Greening the invisible hand : how environmental non-governmental organizations (NGOs) succeed and fall in technology change
Author(s)Rossi, Mark S. (Mark Stephen), 1962-
Massachusetts Institute of Technology. Dept. of Urban Studies and Planning.
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This dissertation examines how national environmental non-governmental organizations (NGOs) in Sweden and the United States (US) tried to diffuse cleaner production technologies in the pulp and paper industry from 1980-1998. The environmental organizations were: Greenpeace Sweden, Swedish Society for Nature Conservation, Environmental Defense, Greenpeace USA, and Natural Resources Defense Council. The technologies they tried to diffuse reduced dioxins and other organochlorines from mills that bleach pulp for making white paper products. Totally chlorine-free (TCF) bleaching emerged as the cleanest bleaching technology in commercial use: it eliminated organochlorine water pollution. The Swedish environmental organizations, with help from Greenpeace Germany, were more successful at diffusing TCF bleaching. The success in Sweden emerged because the environmental organizations created market demand for TCF paper: they formed collaborative relations with major buyers of bleached paper, proved that TCF paper was a technically viable alternative, and connected environmentally-minded consumers with like-minded manufacturers. Supporting their success were: a longer history of market campaigns to transform paper bleaching, the lack of opposition to TCF paper in Germany (a major consumer of Swedish bleached pulp), and massive seal and fish die-offs in 1988. The failure in the US occurred because the environmental organizations did not create market demand: they disagreed on environmental goals, they did not succeed in forming collaborative alliances with major purchasers in favor of TCF paper, and they could not overcome a sophisticated counter-campaign from environmental laggards in the American pulp and paper industry.(cont.) This dissertation proposes that success in the face of strident industry opposition entails changing organizing strategy: national environmental groups need to engage in sectoral organizing. In sectoral organizing environmental groups work to create a more environmentally sustainable busies sector, rather than addressing a single problem within that sector. Sectoral organizing creates opportunities for achieving challenging goals by collaborating with consumers across multiple environmental problems, addressing the low hanging fruit first, then moving to more complex problems. By creating trust, credibility, and legitimacy with consumers, environmental organizations are more likely to succeed in the face of opposition from environmental laggards.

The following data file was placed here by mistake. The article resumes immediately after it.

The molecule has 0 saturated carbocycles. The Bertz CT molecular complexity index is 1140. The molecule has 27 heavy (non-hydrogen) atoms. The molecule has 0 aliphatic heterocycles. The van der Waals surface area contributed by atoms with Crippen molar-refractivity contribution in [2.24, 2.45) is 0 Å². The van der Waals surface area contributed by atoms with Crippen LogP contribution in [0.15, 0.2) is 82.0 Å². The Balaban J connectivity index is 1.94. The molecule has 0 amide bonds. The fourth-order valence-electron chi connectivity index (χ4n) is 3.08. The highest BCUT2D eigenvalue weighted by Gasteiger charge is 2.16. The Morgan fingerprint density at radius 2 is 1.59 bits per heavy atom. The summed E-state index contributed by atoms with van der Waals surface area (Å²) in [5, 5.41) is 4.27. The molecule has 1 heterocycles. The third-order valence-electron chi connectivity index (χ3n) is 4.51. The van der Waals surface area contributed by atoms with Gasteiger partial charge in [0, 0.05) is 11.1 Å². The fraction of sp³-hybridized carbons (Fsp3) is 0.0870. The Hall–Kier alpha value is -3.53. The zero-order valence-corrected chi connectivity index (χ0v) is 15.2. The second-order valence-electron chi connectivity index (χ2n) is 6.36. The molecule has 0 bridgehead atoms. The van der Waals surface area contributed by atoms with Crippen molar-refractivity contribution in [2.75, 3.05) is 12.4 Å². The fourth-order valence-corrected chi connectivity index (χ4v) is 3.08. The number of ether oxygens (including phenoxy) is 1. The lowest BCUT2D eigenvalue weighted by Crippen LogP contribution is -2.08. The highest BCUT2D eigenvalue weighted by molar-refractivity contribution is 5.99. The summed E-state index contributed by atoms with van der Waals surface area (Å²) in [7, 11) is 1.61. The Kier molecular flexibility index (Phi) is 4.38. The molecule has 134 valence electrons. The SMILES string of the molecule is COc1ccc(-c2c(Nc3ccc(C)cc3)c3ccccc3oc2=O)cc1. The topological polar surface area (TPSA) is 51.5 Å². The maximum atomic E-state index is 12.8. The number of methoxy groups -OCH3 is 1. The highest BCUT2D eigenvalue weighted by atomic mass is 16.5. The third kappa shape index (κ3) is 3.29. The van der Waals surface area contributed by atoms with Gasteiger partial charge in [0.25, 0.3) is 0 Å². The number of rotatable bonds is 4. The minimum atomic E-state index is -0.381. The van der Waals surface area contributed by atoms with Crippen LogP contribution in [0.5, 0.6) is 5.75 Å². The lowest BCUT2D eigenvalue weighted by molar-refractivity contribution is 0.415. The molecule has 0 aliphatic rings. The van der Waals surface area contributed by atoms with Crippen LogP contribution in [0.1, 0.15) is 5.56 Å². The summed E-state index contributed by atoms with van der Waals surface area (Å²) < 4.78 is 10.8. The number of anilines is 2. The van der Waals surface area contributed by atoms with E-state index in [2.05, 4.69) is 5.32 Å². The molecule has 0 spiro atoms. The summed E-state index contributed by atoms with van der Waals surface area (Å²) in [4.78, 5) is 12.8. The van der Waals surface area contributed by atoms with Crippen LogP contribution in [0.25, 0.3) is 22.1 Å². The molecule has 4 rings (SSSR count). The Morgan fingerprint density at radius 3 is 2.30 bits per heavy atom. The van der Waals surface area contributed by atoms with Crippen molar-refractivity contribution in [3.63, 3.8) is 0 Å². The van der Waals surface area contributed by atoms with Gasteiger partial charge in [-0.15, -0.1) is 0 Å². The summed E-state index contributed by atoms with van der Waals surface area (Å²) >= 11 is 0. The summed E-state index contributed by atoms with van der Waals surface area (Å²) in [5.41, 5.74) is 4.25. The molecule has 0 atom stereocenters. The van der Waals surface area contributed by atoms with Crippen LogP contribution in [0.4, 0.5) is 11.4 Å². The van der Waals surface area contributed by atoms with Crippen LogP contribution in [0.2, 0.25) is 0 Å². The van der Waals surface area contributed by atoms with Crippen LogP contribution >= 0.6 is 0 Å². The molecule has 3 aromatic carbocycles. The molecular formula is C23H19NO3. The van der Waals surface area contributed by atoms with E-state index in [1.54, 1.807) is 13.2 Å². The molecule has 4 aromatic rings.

Thesis (Ph. D.)--Massachusetts Institute of Technology, Dept. of Urban Studies and Planning, 2003.Includes bibliographical references (p. 473-491).
DepartmentMassachusetts Institute of Technology. Dept. of Urban Studies and Planning.
Massachusetts Institute of Technology
Urban Studies and Planning.